“I think Islam hates us.”
That’s the sweeping statement Donald Trump made Wednesday, after CNN’s Anderson Cooper asked him whether the religion is at war with the West.
“There’s a tremendous hatred there,” Trump said. “We have to get to the bottom of it.” When Cooper asked Trump if he really meant to tar all Muslims, Trump shrugged off the question, saying, “You’re going to have to figure that out, OK?”
So let’s try to get to the bottom of it.
According to the 2015 Pew Global Attitudes survey, three of the five nations or territories with the least favorable opinions of the United States are in the Middle East (Russia and Pakistan are the exceptions). Outside of that region, heavily Muslim countries such as Malaysia and Indonesia have anti-U.S. attitudes that are more on the level of Germany (45 percent unfavorable) and France (27 percent), respectively. But even nations that tend to have unfavorable opinions of the United States often fall short of hate.
In a Gallup poll conducted between 2006 and 2010, residents of 39 majority-Muslim countries and regions were asked whether they viewed greater interaction between the Muslim world and the West as a benefit or a threat. In all countries but one (Afghanistan), more people saw closer relationships as a benefit than a harm. In half of the countries and regions surveyed, more than 60 percent of residents saw greater interaction as a benefit and less than 35 percent saw closer ties as a threat.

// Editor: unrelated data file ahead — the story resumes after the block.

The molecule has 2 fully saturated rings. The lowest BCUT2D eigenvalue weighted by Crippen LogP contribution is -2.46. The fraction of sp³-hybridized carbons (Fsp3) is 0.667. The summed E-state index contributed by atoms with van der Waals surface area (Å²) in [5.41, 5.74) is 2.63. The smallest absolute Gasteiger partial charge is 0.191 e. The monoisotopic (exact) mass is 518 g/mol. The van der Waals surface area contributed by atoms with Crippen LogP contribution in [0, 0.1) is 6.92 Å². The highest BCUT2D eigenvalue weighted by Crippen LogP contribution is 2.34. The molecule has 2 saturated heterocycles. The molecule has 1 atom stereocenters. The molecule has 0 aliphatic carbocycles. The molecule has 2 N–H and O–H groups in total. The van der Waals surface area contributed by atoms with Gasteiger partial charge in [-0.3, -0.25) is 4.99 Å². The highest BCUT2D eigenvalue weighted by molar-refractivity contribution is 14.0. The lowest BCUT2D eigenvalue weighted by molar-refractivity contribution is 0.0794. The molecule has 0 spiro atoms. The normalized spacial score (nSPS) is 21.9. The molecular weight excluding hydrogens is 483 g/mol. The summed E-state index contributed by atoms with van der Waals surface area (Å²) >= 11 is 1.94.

Muslims around the world clearly hate the Islamic State group. In polls conducted in 11 nations and territories with significant Muslim populations1 by the Pew Research Center in April and May 2015, the group’s unfavorables were even worse than Trump’s are among the general electorate. Islamic State drew double-digit favorable ratings in only three nations (Nigeria: 14 percent, Malaysia and Senegal: both 11 percent), and in each of those countries, at least 60 percent of respondents had an unfavorable opinion of Islamic State. Vast majorities of Muslims around the world rejected terrorist tactics such as suicide bombing in a larger Pew survey conducted from 2008 to 2012.
But those facts may not carry much weight with many Republicans. In a survey conducted in January, Pew found that 65 percent of Republicans or those who lean Republican want to hear blunt talk about Islam, even if it includes blanket statements about the faith, while 29 percent prefer that politicians be careful not to criticize the faith as a whole. Only 22 percent of Democrats and those who lean Democratic want politicians to use sweeping statements to criticize Islam, while 70 percent prefer more nuanced approaches.
Republicans may be more willing to use harsh language to describe Islam and Muslims because they believe that language is accurate. In Pew’s survey, Republicans were twice as likely as Democrats to say that some religions’ teachings promote violence (32 percent to 15 percent). Republicans were also twice as likely as Democrats to say that most or almost all Muslims in the United States are anti-American (16 percent to 7 percent).
So, when Trump blusters and provokes, some members of his party welcome the lack of nuance. They may continue to see him as speaking the truth that other politicians avoid.
Check out our live coverage of the Republican debate.